Monday, March 17, 2014

CSjob: Postdoc Novel signal processing algorithms for radio astronomy (SKA) , IBM Research Zurich

(Other job announcements can be found in these entries or as posts in the LinkedIn Compressive Sensing group)

Paul Hurley just sent me the following this morning:
Hello Igor,

Following nuit blanche, I see that you sometimes relay some job posts. If you wouldn’t mind forwarding one, we have also a really interesting post-doc related to the Square Kilometre Array: Our plans include a particular focus on sparse signal processing methods.

All the best,
I generally call people who attempts sparse signal processing on one of the largest sensor ever made on Earth, Dudes or Dudettes. So yes Dude, I am proud to relay your postdoc announcement !

Novel signal processing algorithms for radio astronomy

Ref. 2014-02

Project description

In 2011, IBM celebrated its centennial, proudly looking back at a history of achievement, leadership, and commitment to innovation and progress. In 2012, we opened the ASTRON & IBM Center for Exascale Technology, which will address challenges of the new computer era. The research centre is located in Dwingeloo, Drenthe, on the Campus of the Netherlands Institute for Radio Astronomy (ASTRON). Under the umbrella of the DOME project, IBM and ASTRON are jointly carrying out fundamental research into exascale computing technologies needed to develop the SKA radio telescope.
The collaboration focuses on three main areas:
  • Sustainable Computing (extreme performance at minor energy costs)
  • Nano-photonics (data transport power reduction over short and long distances)
  • Data & Streaming (real time processing of massive data amounts).
We currently have an opening in the area of signal processing algorithms at the IBM Research - Zurich Laboratory, Switzerland. The post's research spans themes such as Fourier analysis, compressed sensing, finite rate of innovation, filter banks, array signal processing, and coding theory. The goal of the project is to develop and extensively test signal processing algorithms which cut across the entire radio astronomy chain from acquisition to image creation.


We are looking for an enthusiastic, gifted researcher to strengthen our team. The candidate should have a PhD, or be about to finish one, in either signal processing, applied mathematics, or related discipline, together with excellent scientific publication and mathematical ability. The candidate should be able to work independently and in an international cross-border team. Knowledge of Matlab and C/C++ would also be advantageous.


IBM is committed to diversity at the workplace. With us, you will find an open, multicultural environment. Excellent, flexible working arrangements enable both women and men to strike the desired balance between their professional development and their personal lives.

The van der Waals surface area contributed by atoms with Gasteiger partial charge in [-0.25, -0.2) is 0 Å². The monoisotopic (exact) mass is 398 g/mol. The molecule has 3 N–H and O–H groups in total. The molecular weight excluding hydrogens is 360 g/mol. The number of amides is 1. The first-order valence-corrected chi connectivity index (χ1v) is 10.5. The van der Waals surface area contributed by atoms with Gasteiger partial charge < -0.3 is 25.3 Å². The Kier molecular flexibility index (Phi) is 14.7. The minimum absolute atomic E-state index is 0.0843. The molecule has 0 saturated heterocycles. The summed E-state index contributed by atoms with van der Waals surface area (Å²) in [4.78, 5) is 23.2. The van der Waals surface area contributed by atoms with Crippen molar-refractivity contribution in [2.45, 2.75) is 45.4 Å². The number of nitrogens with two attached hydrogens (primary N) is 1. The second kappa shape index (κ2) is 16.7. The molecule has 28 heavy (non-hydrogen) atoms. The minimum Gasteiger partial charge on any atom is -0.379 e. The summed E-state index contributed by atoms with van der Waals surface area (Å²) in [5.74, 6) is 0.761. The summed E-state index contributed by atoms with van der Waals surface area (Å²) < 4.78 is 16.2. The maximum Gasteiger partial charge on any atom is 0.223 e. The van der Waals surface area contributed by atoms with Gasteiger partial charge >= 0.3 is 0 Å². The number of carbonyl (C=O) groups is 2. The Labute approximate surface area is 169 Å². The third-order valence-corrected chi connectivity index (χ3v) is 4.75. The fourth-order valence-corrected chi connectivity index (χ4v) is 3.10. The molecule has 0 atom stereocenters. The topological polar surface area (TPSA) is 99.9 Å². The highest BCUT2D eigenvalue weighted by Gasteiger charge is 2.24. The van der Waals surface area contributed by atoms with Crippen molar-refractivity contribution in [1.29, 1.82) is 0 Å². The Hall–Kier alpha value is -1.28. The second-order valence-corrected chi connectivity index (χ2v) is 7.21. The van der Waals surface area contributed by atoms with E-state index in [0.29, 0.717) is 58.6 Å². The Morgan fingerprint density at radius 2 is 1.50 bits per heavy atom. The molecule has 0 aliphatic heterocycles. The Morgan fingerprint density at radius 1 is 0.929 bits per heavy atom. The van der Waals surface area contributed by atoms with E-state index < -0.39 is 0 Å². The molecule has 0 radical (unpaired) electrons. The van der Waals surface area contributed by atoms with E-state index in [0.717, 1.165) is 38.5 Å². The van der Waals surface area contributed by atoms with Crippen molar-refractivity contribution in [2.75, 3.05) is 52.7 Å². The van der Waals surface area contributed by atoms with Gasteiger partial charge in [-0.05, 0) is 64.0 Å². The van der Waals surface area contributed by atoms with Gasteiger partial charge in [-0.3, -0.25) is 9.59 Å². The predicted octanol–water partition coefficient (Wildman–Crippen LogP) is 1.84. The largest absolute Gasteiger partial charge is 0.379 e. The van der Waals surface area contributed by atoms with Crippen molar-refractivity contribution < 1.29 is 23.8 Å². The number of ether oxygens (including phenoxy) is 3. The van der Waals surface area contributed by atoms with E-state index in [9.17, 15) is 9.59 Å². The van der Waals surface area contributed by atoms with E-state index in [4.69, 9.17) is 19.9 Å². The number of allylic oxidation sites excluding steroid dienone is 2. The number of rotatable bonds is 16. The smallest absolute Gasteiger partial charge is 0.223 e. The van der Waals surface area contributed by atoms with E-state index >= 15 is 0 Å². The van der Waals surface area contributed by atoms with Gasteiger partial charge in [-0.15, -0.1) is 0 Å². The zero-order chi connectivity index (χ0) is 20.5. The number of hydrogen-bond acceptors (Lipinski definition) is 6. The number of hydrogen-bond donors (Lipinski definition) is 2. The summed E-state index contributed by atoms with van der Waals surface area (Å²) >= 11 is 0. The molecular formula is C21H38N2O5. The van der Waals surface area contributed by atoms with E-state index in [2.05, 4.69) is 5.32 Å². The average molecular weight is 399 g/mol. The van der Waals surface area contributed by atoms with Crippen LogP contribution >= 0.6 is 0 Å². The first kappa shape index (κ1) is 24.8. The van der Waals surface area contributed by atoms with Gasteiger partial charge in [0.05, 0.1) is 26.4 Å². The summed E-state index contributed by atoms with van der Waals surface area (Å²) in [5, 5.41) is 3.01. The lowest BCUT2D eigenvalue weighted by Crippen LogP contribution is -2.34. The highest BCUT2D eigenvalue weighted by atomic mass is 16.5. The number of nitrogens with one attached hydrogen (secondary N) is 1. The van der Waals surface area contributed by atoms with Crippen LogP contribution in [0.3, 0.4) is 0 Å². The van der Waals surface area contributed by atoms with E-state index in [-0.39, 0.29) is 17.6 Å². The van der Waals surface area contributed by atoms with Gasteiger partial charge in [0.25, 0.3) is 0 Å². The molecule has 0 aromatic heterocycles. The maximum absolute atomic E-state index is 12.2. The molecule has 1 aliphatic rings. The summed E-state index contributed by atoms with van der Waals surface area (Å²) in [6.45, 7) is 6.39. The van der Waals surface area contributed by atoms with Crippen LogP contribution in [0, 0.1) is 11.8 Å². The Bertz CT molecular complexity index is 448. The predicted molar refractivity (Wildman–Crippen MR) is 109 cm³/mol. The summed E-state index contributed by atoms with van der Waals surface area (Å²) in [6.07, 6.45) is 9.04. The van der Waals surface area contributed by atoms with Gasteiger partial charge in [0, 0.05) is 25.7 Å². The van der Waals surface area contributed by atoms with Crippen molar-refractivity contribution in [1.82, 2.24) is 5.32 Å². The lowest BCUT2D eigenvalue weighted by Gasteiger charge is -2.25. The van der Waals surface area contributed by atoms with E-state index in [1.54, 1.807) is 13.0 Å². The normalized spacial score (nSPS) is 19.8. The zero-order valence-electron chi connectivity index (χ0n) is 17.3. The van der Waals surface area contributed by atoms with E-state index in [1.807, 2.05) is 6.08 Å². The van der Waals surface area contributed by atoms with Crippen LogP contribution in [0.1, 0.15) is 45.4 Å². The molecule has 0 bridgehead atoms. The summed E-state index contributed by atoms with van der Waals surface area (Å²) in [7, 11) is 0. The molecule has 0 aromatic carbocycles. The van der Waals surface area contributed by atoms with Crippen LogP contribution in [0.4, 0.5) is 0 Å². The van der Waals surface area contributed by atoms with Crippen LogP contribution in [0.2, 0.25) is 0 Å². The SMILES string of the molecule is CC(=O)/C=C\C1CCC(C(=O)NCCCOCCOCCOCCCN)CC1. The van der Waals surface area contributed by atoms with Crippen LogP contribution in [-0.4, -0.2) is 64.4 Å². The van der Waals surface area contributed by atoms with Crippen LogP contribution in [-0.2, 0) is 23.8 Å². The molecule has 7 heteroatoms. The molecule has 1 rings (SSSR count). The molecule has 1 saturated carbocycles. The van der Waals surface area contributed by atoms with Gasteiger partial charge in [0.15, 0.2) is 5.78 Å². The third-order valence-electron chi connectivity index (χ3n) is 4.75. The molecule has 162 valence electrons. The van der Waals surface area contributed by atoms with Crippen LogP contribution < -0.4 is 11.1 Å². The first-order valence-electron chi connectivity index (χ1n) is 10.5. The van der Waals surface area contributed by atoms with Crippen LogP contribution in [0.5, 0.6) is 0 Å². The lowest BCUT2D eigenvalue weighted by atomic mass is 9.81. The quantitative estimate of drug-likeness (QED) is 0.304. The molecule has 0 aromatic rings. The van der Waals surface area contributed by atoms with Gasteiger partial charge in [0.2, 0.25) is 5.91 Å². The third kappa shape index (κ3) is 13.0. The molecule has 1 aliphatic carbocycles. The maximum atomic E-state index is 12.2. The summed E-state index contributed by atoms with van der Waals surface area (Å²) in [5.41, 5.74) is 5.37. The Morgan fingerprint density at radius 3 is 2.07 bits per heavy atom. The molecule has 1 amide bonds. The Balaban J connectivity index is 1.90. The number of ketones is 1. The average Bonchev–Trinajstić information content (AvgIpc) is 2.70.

How to apply

Please contact: Paul Hurley,

Photos credit: SKA Project Development Office and Swinburne Astronomy Productions (through wikipedia)


njh said...

This seems as good a place to suggest this as any, with a non-zero chance of someone who can answer actually hearing: I recall that radio telescopes don't operate during the day due to the noise from the sun. If the surface were 'visible light reflective' these telescopes would focus sunlight and these already have a tracking system built in. Is it practical to make this array have dual purpose of radio telescope by night and solar generator by day?

Back of the envelope says that the SKA would produce 700TJ = 200GWhr if it is located mostly in desert areas with clear skys.

(photovoltaic panels have a conductive layer on the front, perhaps even the non-tracking arrays could serve dual purpose)

Igor said...


What surface area did you take for that back of he envelope computation ? Plus, there is the whole line loss between this location in the desert amd more populated areas

Let us also not forget that a power infrastructure would probably have some impact on the science aspect of the project even if they don't work at the same time.


njh said...

Hi Igor,
I was using their claim of 1 square kilometer - I was under the impression that for photon capture the resolution is set by the baseline (hence the idea of using telescopes around the world), but the sensitivity is set by the aperture, which is the amount of mirror area. Thus, when they call it a square kilometer array they mean it has a surface area of 1km^2, rather than its effective diameter. I agree about the power infrastructure, but I figured that the array itself would probably require a considerable amount of power. Long distance power transmission has improved steadily and 2000km is now considered very tractable - that's Algiers to London.

To keep this on topic, consider the dual problem: can we use the power fluctuations of large scale PV and window power to measure climate change?